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hewhosculpts
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Re: A problem for the camera companies...
In reply to maljo@inreach.com, 7 months ago

There is plenty of room for better lenses... For instance, the 24-70 is well over do for a major overhaul. Also, I use a 24-120 F4 as my walk around lens and I'd drop it in second if there was a replacement as good as the 70-200 F4 available.

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hewhosculpts
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Re: D7100 points at 56.5 Mpix
In reply to Bob GB, 7 months ago

They are also somewhat delusional if they think they are really getting 24 MP worth of resolution with the lenses they use. I suspect the users of the D800 are knowledgeable enough to spot a camera that has a useless amount of resolution from it's sensor.

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anotherMike
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Re: A problem for the camera companies...
In reply to hewhosculpts, 7 months ago

Yea, that was what I was thinking too - lenses lenses lenses. Sure - when my D800E breaks/wears out and the next model is available, I'll get it. Having more data is not a bad thing, even if the perceptible improvement in resolution won't honestly be noticeable in the vast majority of cases, even with the best lenses, since the apertures most of us shoot at will be into the land where diffraction impacts are robbing the slight bit we might theoretically gain back, but if they were to get 54mp with similar DR and color (or better) than the 800E, when the time comes, I'll upgrade.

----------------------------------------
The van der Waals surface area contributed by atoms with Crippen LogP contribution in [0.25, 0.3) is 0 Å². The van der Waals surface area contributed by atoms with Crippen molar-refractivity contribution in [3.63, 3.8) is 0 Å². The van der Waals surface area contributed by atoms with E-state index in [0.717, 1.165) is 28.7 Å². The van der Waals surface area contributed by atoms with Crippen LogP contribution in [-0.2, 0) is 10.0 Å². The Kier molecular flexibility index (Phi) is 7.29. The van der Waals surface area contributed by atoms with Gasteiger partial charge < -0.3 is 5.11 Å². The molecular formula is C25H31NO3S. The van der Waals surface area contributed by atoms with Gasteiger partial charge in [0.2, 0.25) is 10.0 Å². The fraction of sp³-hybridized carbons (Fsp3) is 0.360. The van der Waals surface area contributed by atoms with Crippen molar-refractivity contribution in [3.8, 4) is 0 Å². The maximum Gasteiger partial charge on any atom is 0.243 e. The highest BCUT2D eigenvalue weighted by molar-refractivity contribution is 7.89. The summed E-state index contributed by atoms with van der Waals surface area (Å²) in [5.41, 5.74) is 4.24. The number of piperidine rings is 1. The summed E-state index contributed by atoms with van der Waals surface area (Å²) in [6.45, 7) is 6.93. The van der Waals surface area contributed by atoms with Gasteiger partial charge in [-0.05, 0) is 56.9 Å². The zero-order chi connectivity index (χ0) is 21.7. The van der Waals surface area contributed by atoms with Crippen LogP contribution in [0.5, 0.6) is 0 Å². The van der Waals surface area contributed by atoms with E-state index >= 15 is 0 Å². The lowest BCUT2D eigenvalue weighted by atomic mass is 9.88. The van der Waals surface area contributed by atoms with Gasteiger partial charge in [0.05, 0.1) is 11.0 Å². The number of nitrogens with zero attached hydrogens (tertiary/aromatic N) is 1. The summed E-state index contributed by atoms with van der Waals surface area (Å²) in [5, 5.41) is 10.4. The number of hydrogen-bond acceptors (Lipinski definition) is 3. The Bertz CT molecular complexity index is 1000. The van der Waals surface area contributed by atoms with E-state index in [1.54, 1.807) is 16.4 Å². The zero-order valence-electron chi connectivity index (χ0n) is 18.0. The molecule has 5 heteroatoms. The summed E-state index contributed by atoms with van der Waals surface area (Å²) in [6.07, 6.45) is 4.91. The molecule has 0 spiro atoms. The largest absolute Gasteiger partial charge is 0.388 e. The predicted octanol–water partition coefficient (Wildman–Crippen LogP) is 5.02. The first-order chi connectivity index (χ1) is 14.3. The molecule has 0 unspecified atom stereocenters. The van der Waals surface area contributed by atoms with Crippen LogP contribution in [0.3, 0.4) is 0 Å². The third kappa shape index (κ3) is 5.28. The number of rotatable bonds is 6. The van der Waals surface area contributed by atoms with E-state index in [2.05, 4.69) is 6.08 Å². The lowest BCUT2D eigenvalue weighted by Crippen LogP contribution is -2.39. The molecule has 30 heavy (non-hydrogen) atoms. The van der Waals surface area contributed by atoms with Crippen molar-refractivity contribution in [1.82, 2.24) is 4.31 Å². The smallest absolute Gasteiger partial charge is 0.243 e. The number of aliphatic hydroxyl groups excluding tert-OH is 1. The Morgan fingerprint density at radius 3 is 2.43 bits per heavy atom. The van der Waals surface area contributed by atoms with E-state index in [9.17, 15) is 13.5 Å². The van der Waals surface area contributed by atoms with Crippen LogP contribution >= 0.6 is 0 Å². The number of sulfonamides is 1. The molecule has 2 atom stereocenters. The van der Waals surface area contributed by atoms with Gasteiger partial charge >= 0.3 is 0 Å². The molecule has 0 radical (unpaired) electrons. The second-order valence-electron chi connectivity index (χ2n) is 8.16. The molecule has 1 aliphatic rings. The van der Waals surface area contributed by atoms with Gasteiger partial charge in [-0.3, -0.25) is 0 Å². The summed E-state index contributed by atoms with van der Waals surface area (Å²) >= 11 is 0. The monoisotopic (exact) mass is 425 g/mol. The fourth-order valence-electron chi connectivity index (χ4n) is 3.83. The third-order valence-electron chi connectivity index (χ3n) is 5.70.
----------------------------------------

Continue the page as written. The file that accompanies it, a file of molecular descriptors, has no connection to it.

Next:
But getting to your point - my question is also: where the hell are the lenses? Nikon knows glass - they've made great stuff, but where are the top end lenses that will match up to the best zeiss and sigma offer right now? Sure - the 58/1.4 was a nice pet project for a senior lens designer, and for its intended tasks, it's awesome, but it's not a resolution oriented lens and I'd think it's high time Nikon came out with STELLAR updates to the 20, 105, 135 and 180mm primes along with very high performing but more reasonably priced/slower aperture updates to the 24/2.8 and 35/2. I love Nikon glass, but in the higher rez world we live in now, my most used lenses are a Zeiss 21 for landscape (better than any Nikon offering - I tested enough that I sold my 14-24) and a Sigma 35/1.4 for fashion/studio, with the Nikon 24/1.4G coming in next for landscape as my other most used lens. Ten years ago if you had told me that my two most used lenses would NOT be Nikkors, I would have told you to go fly a kite. Times have changed.